Dave Earling, an Edmonds real estate agent and past president of the Edmonds Chamber of Commerce, said the city has experienced an influx of professionals in the last decade - lawyers, accountants, architects and engineers.
``They're finding that many of their customers and clients are willing to come to this area,'' he said.
Earling said the business community in Edmonds underwent a significant change in the mid-1980s when the city launched the Edmonds Main Streets Project, raising about $120,000 to restore downtown buildings and recruit new businesses to the city. In addition, owners used thousands of dollars of their own money to upgrade their businesses, he said.
``It's the thing that solidified the real positive movement we've seen in the downtown area,'' said Earling.
In recent years, the city has become home to more than 40 restaurants - many of them chic and expensive.
Chris Matt, owner of the Mexican restaurant Quintana Roo at Third and Dayton streets, remembers a different atmosphere not so long ago.
``When we first came to town, there were three restaurants,'' he said.
That was in 1976 - when the Harbor Square development was still marsh land used for crab-cage storage, Matt said.
In the last 14 years, he has seen the city change from a small, quiet town to a city with a busy commercial center and a growing traffic problem.
Lack of parking is a headache for his customers and people making deliveries.
``The neighbors are always screaming at our delivery people,'' he said.
Harry Fredericksen, who has owned a realty business in the city since 1954, remembers the 1950s and 1960s in Edmonds as ``much slower paced'' and a time when you could buy a home for less than $10,000.
Now, he said, ``You're lucky if you can get one under $100,000.''
View properties are a different story altogether, realtors say, selling these days for anywhere from $200,000 to $400,000 and up.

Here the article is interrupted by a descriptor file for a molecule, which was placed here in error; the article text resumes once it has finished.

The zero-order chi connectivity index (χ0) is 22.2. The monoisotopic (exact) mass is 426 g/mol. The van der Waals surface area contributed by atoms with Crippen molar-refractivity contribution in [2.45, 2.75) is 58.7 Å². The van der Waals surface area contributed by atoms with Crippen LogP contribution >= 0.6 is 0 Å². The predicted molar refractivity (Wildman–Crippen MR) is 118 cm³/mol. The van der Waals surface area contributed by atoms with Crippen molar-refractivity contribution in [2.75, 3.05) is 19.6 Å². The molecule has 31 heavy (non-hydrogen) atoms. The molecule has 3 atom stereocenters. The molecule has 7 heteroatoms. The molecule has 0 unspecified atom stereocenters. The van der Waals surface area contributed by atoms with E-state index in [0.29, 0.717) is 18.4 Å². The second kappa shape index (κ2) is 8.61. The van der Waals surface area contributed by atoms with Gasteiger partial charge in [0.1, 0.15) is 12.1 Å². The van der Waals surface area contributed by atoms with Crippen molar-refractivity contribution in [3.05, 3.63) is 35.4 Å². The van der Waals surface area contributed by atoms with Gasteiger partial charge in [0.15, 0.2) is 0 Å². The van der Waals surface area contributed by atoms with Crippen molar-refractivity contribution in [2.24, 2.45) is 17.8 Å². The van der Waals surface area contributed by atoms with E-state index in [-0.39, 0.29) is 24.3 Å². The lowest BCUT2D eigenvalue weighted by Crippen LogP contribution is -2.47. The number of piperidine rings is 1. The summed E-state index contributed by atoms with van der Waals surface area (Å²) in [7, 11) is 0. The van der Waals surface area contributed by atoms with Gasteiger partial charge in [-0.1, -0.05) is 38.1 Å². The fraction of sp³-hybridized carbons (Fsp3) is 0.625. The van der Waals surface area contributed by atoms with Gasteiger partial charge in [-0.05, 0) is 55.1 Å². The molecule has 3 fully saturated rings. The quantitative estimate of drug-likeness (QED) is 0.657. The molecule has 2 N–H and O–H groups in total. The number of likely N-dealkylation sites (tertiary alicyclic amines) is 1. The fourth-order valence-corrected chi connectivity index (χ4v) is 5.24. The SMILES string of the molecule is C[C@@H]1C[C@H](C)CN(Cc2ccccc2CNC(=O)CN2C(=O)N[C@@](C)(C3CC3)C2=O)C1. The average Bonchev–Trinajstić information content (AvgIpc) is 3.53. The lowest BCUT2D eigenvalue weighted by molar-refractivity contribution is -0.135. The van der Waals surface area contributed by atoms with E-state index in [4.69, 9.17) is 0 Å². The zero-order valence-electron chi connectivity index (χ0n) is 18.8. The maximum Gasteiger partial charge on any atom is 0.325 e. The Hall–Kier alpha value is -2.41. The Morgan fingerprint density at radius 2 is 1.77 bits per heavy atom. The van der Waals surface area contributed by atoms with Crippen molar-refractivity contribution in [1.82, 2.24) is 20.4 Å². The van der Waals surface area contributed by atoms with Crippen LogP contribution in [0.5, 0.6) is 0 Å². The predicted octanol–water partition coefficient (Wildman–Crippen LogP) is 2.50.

``Edmonds, until lately, has always been kind of a modest town,'' said Archie Satterfield, who has just published a pictorial history of Edmonds.
``At one time, you could buy a cheap place with a great view.''
But now, he said, ``I think Edmonds has gone the way of Sausalito and Carmel.''
``They're going to keep it very low key, but it's also going to become very expensive.''
There's another way Edmonds might be compared with Sausalito and Carmel: its reputation for the arts.
Today, for example, the city has several galleries, an annual arts festival that has continued to grow, several writers' programs and a successful theater. The city is also home to the Olympic Ballet Theater and the Cascade Symphony, founded in 1962.
Edmonds has also contributed its fair share of artists to the world - well-known poets Joan Swift and Ed Burrows, for example.
One testament to how many writers there are in Edmonds is that the Edmonds Arts Commission sponsors an annual Edmonds Mayor's Book Award, open to residents who have had a book published in the last year.
Agnes Ward, a member of the board of the Driftwood Players - an Edmonds theater about to enter its 32nd season - said the city's residents, officials and business community have been enormously supportive of the theater over the years.
She also believes that the city of Edmonds will always appeal to artists.
``Edmonds has maintained an identity,'' she said. ``That's what appeals to artists.''
``And it's the view.'' she said. ``The view is just broadening and opening to the eye - this is something the artist is always interested in.''